9. Hello all of you fantastic and wonderful people, I am BACK! I just want to say thank you all so much for the support and kind words from part 1 of my article. Great to see that many of you enjoyed it and feel like you have learnt something from it, but we can not linger in the past, instead we must look forward to the second part of what makes good level design for combat. Introduction In the first part, I discussed how important it is for you to understand your metrics, scale, weapon, etc. All this planning helps you to create great levels, now that we have an understanding of these crucial elements, it is on us as LDs to crafts spaces that players can have a great amount of fun and enjoyment with. In this article I will be breaking down the next steps of the process of the 2d design, then looking at a level I created and breaking down what I think made it a good level for combat. Pre-production - Research Now that we have gathered all the useful information to help us we need to move through to the research stage of our level design. This stage can not and should not be skipped, it is crucial to not only making a good level but also a believable level (A quick side tangent, always keep in mind and to quote my friend Stuart Scott we are creating ‘Believable not realistic spaces’ meaning we do have creative freedom within our levels) Now you will be set a location for your level, this could be a castle, maybe a hotel or even a space station. Regardless of what that location may be you will need to make sure that you have an understanding of how these spaces work such as: What rooms do this area normally contain? Where is the toilet? How do people interact with this location before the player arrives? How does it connect to other spaces? What is its architectural style? Where can you find this location? Which country is this location located? And other such questions, in order to answer these then you must first do research. You can do this by googling pictures, then entering google maps to find a real life example, you can start to see how the location looks in real life. Videos are also a great help, or there might even be an example in other games. I strongly recommend of gathering not just images of the location but also floor plans as well. The reason for this is it helps you see the overall picture of a location as well as how some typically look. Not only that but this is a great starting point for your own level, as you can use this as a basis for your level. Even better with this, you can not start to see which rooms in a floor plan can be kept, removed or altered. Maybe there are too many rooms that are dead ends which do not give a good loop for combat, or there are not enough spaces for hidden loot, well now you can tweak these in your floor plan but still keep that location based in reality. From doing your research not only will you have a basic understanding of how the locations flows together but you can grasp the theme of location, how it looks at certain times of days, How it will look if it is abandoned or when it is fully functional. Now the gathering resources is in full motion, you can use many different cool tools to store them, from it either being a folder on your computer or Pinterest or Google Docs as long as you have easy ways to access your files that is the most important thing. It is important because you will need to make sure you have access to them while creating your level to constantly reference. Yet it is not only important for your beautiful LD eyes but it will come in handy in reviews, so that when leads or directors are checking your work they can see why it looks the way it does but also helps them understand how you got to this layout and why, also this will really help your teammates in Enviro Art so they can get a much more vivid vision of how the location should look. As for example you may be asked to build a level set in a church, but this church is built in a Latin community. Yet when I think of a church I visualize a huge Gothic church in the shape of a cross, but that would never fit inside a Latin community. By doing your research you can see how different areas and communities view the same space, making sure you create more authentic and believable spaces. Once you have gathered enough references (50 images minimum in my opinion) you can start to move to the next step. Pre-production - 2d Map One of the most commonly asked questions I receive is “Max should I do 2d maps, is that the right way?” now for me the answer is yes. I used to do them and then stopped and just jumped straight into the blockout, but I noticed that my quality of my work decrease as well as it taking longer when staring at that ominous blank screen. There are many reasons I believe 2d sketches to be important, such as: Quicker to start work on blockout Easier to address feedback Allows you to see the flaws quicker Helps you go through multiple iterations before choosing and starting a blockout Now I know some of my other friends and other designers I have met use Google Sketch-Up before creating their blockout as it helps get a better sense of scale. Honestly both are great, the point you should take away from this section is that you need to plan before your blockout. People also feel that when they do a 2d map or a form of planning they feel that they are trapped? I put a ‘?’ because you should not. This is a plan meaning this can and should change, this is your starting point! Meaning that you can and must make changes as you see fit, I even did this in a recent level I made, do not be afraid to change from your plan if it does not feel right. Now with these points added to your pipeline of level creation we are going to do a break down of a combat level I created and break it down. (Before we do this though, do make sure to check out this great article which is fantastic for what to think about when creating your levels and brings forth some additional points on things to consider when making your levels) Case Study - Part 1 Okay, you now know how important pre-production is to your level, we are now going to get to the sexy part, which is the level itself. I created a small combat level for a task, now we will be breaking down the level and showing what I believe helps make this level good for combat. Quick side note, all of those documents in part one were my design rules and metrics and those were what I was referring to when I created my level. This level was not built or set on any particular location, we had a week to create Three combat spaces, so there is no reference images, just more of me creating a space that felt right. With no research I had my restrictions for space of 30x30m as well I could only use five enemies, with cover spacing of 2m and with that I created my 2d map. As you can see, it is not the prettiest of sketches but it gets the job done. It is very important when you do a sketch that you do use grid paper. The reason for this that you can get a sense of scale as well when it comes to putting it in the editor it you can translate the cube on the paper for 1m and use that to block out your level in the editor. When creating the level (and hopefully you can see this) that I wanted essentially split the space into quarters, so that the player could feel a difference in each section, but also feel a sense of progression. Quartering the level allowed me to reveal information to the player slowly, not just throwing them into the middle of a battle ground. It allows the player to focus on the task at hand, before showing more slowly, also by hiding certain information from the player it also plays to their disadvantage making the challenge feel even stronger. Another reason I was splitting up the space is the fact that it can and will reduce Long lines of sight. This way it forces players to move through the space in order to engage in combat, while also making them move to get an understanding of how the space is connected. Part of how I quarter the level is by dividing the space between interior and exterior spaces, most of the right hand side is set in the interior space, while the left hand space is kept in the open space to the exterior. This is handy for combat as players will have a different feel in each of the spaces. Exterior - players will have bigger spaces to engage in combat, having flanking opportunities, as well as having a larger line of sight to deal with and keep an eye on as enemies progress. Interior - players will be kept in a much more narrow space forcing them to focus on the front of combat as they battle with the enemies to move forward. Not only is this designed to have a visual separation but also designed like this to provide a number of ways in which players have to deal with the different encounters as well, making the space feel different too. You have now seen why I have decided to quarter the layout but it would not be much of a plan if I did not think about how the enemies occupy this space. Here is the plan I had for my enemies in the space as well: (The enemies are the Red Diamonds with the giant E, inside them. While the player is the Green Circle, with the P inside it) Before I jump to why I have placed the enemies in this position I want to talk about the players position first. This is sometimes an oversight when designing a level but trust me when I say, how the player first sees the level will inform how they play your level. One of the biggest/basic mistakes I see in beginners work is that the designer places the player facing the wrong direction, so make sure you place the players avatar facing the direction you want them to move towards. Look at how Mario always faces the right as players must move right. With that same context I have it so my player faces forward leading them towards the window and to the turning on the left (we will break down why that is important later) but a big reason why I have placed the player a bit away from enemies is for safety. Players can start my level without feeling pressure right away. Allowing them to find their bearing before entering combat. Switching gears now, we will look at enemy placement, now I have only showed you their starting off placement not their patrol route. We will talk about their route when it comes to the blockout phase. One of the key things I have tried to do here is that I have tried to hide enemies from the players initial view. If you look at both the top right and bottom left, there are two enemies in each section, yet only one is visible in the players initial LoS. The reason behind this is: To surprise the player, this way it keeps the engagement interesting Reward the players who do not go in guns blazing, those who statergise and truly take in the level will be able to not be caught off guard. Conclusion From this article I hope you have understood the importance of research and planning, this is a necessary stage to make great levels, as well as seeing some questions you should as yourself as you start working on your level. Always make sure to build up a library of references because the more you know the more authentic and believable your space will become. Floor plans are a great place to start when it comes to creating your own 2d maps, as you can use them to help ground your level or even the foundation of your own level. 2d maps don’t need to be art, as long as it is understandable and makes sense then that is the most important thing. Plan the position of your player and your enemies as that will help you get an even better understanding of how the level will actually flow with your objectives. I was planning for us to start looking over the blockout of the level but honestly I think it has turned out better that we have focused solely on the planning phase of development. Because now you can understand how important it is, as well as see my thought process when creating this level. Next will be the concluding part of this mini-series on making a combat level. I did not want to explain all of my design choices in this post as you will see in the next part that some of changed, but also I believe it will be better to see them within the level I have built. Please Support Thank you everyone for taking the time to read this, hope you have found it useful. If you do want to hear more about my thoughts on level design, then please checkout my podcast: iTunes: https://apple.co/2CwAkqD Spotify: https://spoti.fi/2ybMelK YouTube: https://bit.ly/2XUXcLf SoundCloud: https://bit.ly/2XYIo9K Read Part 3 Here: Follow Max Level Design Lobby: https://www.youtube.com/channel/UCncCrL2AVwpp7NJEG2lhG9Q Website: http://www.maxpears.com/ Twitter: https://twitter.com/MaxPears Follow Next Level Design Join the Forum: http://www.nextleveldesign.org/index.php?/register/ Follow us on Twitter: https://twitter.com/NextLevelDesig2 Discuss on Discord: https://t.co/hkxwVml0Dp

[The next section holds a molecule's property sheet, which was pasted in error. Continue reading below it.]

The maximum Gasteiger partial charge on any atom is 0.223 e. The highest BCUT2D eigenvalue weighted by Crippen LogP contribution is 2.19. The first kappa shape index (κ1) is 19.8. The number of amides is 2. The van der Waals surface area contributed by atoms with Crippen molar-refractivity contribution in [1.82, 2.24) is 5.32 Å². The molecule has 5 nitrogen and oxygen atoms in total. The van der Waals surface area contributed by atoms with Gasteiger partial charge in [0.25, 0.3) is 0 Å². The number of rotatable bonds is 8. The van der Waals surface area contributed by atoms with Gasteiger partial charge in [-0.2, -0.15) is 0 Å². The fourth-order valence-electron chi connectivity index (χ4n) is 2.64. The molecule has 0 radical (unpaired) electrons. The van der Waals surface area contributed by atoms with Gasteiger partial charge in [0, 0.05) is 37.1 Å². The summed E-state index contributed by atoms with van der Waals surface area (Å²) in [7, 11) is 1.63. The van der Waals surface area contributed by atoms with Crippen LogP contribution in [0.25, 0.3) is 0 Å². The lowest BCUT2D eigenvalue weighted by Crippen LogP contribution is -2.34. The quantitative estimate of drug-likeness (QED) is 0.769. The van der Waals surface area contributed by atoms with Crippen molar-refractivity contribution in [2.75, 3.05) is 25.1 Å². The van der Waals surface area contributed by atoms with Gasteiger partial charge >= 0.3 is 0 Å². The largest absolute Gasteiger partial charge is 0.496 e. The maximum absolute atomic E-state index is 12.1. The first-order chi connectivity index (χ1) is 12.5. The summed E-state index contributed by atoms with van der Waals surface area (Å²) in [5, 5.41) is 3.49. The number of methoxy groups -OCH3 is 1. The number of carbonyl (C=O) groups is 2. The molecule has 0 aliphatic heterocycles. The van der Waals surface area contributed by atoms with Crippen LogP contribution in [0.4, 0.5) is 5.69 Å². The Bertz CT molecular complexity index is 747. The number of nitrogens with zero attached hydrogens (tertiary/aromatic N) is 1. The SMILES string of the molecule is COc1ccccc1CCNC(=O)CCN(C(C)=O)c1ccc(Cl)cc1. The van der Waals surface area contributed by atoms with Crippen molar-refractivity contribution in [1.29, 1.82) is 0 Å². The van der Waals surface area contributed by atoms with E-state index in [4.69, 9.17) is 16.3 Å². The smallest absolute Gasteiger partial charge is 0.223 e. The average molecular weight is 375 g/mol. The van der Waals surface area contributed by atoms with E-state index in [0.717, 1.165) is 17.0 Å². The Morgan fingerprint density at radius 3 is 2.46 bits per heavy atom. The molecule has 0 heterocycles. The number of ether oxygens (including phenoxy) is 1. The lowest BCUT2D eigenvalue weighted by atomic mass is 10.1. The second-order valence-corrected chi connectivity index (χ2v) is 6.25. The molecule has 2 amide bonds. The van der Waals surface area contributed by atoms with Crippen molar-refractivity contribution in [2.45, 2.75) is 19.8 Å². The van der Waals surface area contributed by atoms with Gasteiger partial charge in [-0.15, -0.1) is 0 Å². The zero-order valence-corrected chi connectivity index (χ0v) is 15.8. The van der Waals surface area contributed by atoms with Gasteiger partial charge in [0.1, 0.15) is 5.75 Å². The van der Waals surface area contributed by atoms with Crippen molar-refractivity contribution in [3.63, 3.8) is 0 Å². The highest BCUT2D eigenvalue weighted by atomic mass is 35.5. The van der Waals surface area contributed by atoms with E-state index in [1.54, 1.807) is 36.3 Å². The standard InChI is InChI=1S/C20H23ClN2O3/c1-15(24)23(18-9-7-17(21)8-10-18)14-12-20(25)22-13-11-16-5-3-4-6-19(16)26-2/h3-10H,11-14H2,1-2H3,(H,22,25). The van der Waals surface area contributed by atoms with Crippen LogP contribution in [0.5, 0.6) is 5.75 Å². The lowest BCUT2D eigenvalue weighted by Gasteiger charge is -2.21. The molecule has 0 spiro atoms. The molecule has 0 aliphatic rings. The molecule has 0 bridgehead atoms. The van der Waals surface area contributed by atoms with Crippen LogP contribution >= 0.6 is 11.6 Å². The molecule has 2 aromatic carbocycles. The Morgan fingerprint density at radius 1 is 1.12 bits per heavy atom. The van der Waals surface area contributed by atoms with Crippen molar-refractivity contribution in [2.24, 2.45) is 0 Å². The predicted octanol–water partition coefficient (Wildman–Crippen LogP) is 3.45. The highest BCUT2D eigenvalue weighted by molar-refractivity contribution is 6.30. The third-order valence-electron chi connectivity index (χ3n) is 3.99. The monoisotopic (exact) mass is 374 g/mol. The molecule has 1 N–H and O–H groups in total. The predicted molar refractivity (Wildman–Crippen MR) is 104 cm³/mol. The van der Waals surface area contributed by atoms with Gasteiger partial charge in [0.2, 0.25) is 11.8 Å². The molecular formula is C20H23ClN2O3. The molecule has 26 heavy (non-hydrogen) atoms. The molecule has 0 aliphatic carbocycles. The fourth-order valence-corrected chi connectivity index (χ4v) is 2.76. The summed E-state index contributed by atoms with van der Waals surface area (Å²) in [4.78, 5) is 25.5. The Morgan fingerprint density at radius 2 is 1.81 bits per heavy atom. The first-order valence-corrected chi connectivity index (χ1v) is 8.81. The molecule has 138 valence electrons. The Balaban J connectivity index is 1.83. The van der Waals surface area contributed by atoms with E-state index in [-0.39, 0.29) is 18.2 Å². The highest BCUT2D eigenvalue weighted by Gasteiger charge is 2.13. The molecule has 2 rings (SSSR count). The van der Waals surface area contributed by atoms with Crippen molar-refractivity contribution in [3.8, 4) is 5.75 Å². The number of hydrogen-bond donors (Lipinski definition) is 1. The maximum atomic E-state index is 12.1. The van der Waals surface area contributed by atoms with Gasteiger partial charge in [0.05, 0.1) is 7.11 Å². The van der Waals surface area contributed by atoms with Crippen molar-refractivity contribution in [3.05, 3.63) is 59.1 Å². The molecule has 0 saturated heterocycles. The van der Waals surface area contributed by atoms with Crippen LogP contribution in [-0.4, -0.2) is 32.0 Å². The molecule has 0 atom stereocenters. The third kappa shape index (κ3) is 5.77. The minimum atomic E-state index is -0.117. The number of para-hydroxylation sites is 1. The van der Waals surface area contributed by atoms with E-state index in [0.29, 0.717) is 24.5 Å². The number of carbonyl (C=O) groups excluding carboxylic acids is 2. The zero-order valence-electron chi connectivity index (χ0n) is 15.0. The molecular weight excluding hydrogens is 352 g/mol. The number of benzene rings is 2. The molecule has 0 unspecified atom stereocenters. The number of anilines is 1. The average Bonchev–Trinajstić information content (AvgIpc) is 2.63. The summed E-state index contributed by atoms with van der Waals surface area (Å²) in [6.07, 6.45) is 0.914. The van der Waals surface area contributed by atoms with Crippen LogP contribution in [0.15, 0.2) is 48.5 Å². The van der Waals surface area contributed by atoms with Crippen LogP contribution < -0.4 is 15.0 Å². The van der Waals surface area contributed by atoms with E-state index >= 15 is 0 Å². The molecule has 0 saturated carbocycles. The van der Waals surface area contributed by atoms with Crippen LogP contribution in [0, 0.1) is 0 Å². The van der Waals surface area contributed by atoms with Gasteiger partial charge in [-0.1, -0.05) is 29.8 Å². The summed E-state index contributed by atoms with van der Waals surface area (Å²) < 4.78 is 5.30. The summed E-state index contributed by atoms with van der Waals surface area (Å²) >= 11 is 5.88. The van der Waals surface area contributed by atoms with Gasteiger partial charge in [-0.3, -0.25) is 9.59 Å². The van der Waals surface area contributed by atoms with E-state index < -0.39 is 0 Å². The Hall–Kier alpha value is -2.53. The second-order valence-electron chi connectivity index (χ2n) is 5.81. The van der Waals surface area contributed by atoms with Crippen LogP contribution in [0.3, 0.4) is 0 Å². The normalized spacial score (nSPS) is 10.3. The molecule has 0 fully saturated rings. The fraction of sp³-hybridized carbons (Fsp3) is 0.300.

10. Jenova a.k.a. Xinghan Chen or 陈星汉 is the visionary designer of the award-winning games Cloud, flOw, Flower, and most recently Journey. He's also the founder of thatgamecompany. *Note: The following is only a portion of the full article. We highly recommend you follow the link at the end to read the full piece. Video games as a media can be reviewed as two essential components: Game Content - The soul of a video game; a specific experience the game is designed to convey Game System - The body of a video game; an interactive software that communicates Game Content to the players through visuals, audio and interactions When treated as content, the definition of Flow is too broad. However, if applied properly, it can literally happen in every game. In order to make a game special, it requires content that is more sophisticated than Flow experiences. But when treated as a system Flow explains why people prefer certain games more than other games and how they become addicted towards these games. If a game meets all the core elements of Flow, any content could become rewarding, any premise might become engaging. [Sweetser & Wyeth 2005] From the simplicity of Tetris to the complexity of Civilization IV, video games have already proven to the world that anything can be fun if players can access Flow. Expand the Flow Zone Assume the content is attractive to the audience. Designing a video game is very much about how to keep the player in the Flow and eventually be able to finish the game. Therefore, the game system needs to maintain different players' experiences inside the Flow Zone. In Figure 2, the red curve represents an actual experience a player gained through playing one segment of a video game. The player may feel a certain part of the game experience is a little bit harder or easier than their expectation. But he can still tolerate and maintain his Flow experience inside the safe zone. If the actual experience gets too far away from the Flow zone, the negative psychic entropy like anxiety and boredom will break player’s Flow experience (see Figure 3 below). Unfortunately, like fingerprints, different people have different skills and Flow Zones. A well-designed game might keep normal players in Flow, but will not be as effective for hardcore or novice players (see Figure 4 below). For example, a simple action to an FPS player such as shooting, might be an extremely difficult task for a casual gamer just starting a game. Even though the rest of the game might be something that casual gamers enjoy a lot, the harsh beginning just turns them off. In order to design a game for broader audiences, the in-game experience can’t be linear and static. Instead, it needs to offer a wide coverage of potential experiences to fit in different players’ Flow Zones. To expand a game's Flow Zone coverage, the design needs to offer a wide variety of gameplay experiences. From extremely simple tasks to complex problem solving, different players should always be able to find the right amount of challenges to engage during the Flow experience. These options of different gameplay experiences need to be obvious, so that when players first start the game they can easily identify the corresponding gameplay experience and delve into it. Passive Flow Adjustment The biggest dilemma on Flow adjustment is whether or not to create a system to adjust the gameplay for the player. Under this kind of passive system, players can enjoy the Flow experience fed by the system. Much research centers around designing a system that adjusts the difficulty based on the player's performance. This kind of system-oriented DDA works under an iterative adjusting loop. The loop consists of four fundamental elements: Player - Create raw data inside the game through playing Monitor System - Choose critical data reflecting player’s Flow state and pass it over Analysis System. Analysis System - Analyze player's Flow state and notify the Game System about what needs to be changed Game System - Apply changes to the gameplay based on the request from Analysis System Theoretically, this system should be able to maintain player's Flow by constantly reacting to the feedback collected from him. [Bailey & Katchabaw 2005] However, there are still several key unsolved problems , which makes this type of passive flow adjustment hard to implement. No direct data - Video games do not read what player thinks yet. Up until today, the most common connections between players and video games are still going through game controllers. With limited inputs, the possibility to sense player's Flow state directly is very low. Although there are biofeedback devices on the market, people still lack the knowledge for imaging data into Flow and emotions. Most of the measurements are still based on assumptions and incomplete statistics. Performance does not mirror Flow - Video game designers and researchers have figured out ways to estimate player's performance through sampling limited data like “Total Kill”, “Accuracy” and “Headshot”. However, performance is objective while Flow is subjective. When a player is in the Flow of just jumping around in Super Mario Bro but not finishing any level, the DDA system will have trouble to sense that. Analysis based on assumptions - Assumptions never work for mass audience. When a player enjoys performing a suicidal stunt in Grand Theft Auto, it would be ridiculous for a DDA system to assume that the player's skill is too poor because of the death count. Changes are based on rigid design – The way a system adjusts its difficulty is pre-determined by the designer. Different designers use their own preferences when deciding how many changes should be applied; however, the individual preferences of a designer will never represent the preferences of a mass audience. [Costikyan 2004] In addition to the portions included here, Jenova proposed methods of implementing 'Active Flow Adjustment', discusses the impacts and takeaways of playtesting, and shares his thoughts on 'Embedding Choices into Gameplay' as a method of determining a players flow state. Read the full article here: http://jenovachen.info/design-flow Follow Jenova Website: http://jenovachen.info/ Twitter: https://twitter.com/jenovachen?lang=en Follow Next Level Design Join the Forum: http://www.nextleveldesign.org/index.php?/register/ Follow us on Twitter: https://twitter.com/NextLevelDesig2 Discuss on Discord: https://t.co/hkxwVml0Dp